A living, breathing, experiential account of what it is to write, to want to tell stories, to struggle through the process, the meandering thoughts, the myriad methods of procrastination – all told in a fresh, non-academic style.
Lamott lays out the fundamentals of writing, which will be familiar to most of those who have studied or done it – there’s plot, character, setting and so on. But beyond that, she lays bare the very process of creating these elements and bringing them to life – the circular thoughts, the rapid changes of heart and mind and opinion, the constant confusion. Her anecdotes are funny and profound – a musing on her inability to keep plants alive turns into a metaphor for creativity.
A textbook can tell you that you reveal character by actions and that plot is when there’s conflict between two people, but Lamott will tell you that it’s about making sure that you show up everyday and look through what she poetically calls the one-inch picture frame and write what you can see in just that little space – not worrying about the big picture, or the ending, or the fact that you can’t see past two feet in front of you.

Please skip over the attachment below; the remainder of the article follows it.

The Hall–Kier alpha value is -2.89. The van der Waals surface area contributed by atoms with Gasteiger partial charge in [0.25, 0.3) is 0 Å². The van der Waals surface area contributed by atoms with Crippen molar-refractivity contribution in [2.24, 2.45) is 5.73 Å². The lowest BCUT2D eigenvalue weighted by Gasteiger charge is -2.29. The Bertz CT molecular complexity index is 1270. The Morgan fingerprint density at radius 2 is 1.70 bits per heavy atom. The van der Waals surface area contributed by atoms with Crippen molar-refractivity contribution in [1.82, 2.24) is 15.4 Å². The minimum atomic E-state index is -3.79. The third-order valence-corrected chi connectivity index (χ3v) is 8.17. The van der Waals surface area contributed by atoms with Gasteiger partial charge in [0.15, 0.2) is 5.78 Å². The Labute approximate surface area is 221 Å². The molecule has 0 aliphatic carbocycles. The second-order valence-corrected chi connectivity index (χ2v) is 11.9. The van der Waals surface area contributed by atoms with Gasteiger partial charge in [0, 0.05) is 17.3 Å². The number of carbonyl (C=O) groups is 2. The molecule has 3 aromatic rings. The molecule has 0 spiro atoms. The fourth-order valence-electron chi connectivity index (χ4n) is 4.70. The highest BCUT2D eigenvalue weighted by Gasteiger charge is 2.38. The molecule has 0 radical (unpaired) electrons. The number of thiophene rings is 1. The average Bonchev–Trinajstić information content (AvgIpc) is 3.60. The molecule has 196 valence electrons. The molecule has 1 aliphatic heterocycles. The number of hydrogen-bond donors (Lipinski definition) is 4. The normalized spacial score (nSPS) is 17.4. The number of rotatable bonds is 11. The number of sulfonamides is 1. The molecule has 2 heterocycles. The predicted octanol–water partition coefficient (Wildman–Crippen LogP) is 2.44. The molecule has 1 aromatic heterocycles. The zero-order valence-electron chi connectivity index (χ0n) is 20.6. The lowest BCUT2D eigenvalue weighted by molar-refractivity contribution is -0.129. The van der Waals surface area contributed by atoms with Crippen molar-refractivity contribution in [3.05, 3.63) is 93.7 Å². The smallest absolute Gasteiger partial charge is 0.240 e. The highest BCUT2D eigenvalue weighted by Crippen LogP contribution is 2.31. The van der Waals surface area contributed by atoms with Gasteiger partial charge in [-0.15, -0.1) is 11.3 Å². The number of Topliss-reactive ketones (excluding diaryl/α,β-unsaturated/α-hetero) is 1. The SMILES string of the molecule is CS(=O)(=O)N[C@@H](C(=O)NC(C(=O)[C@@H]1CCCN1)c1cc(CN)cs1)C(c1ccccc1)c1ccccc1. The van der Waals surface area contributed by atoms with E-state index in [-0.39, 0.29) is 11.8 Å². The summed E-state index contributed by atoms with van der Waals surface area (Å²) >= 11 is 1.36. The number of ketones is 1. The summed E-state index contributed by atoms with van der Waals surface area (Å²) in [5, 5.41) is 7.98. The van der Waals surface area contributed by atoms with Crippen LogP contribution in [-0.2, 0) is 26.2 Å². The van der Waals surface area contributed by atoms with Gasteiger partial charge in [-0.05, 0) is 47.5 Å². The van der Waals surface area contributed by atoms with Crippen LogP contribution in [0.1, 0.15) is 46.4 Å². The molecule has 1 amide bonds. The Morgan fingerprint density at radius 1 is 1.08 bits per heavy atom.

There is a particularly honest and far-too-relatable chapter on jealousy where she asks a friend, a therapist and an alcoholic gay catholic priest to deliver her from this ugliest of emotions. She ultimately finds a catharsis of her own, as all of us need to find our own deliverance because the shape of our jealousy and what triggers it is unique to each of us. It is a beautiful example of vulnerability and specificity turned relatable and enormously comforting.
If you know nothing about writing, you could read this book. If you know everything about writing and it’s precisely because you know everything that you feel stuck and don’t know what you want to write about, you should read this book. An amusing, honest and uplifting volume that reminds us that ‘perfectionism is the oppressor’ and that you can do this.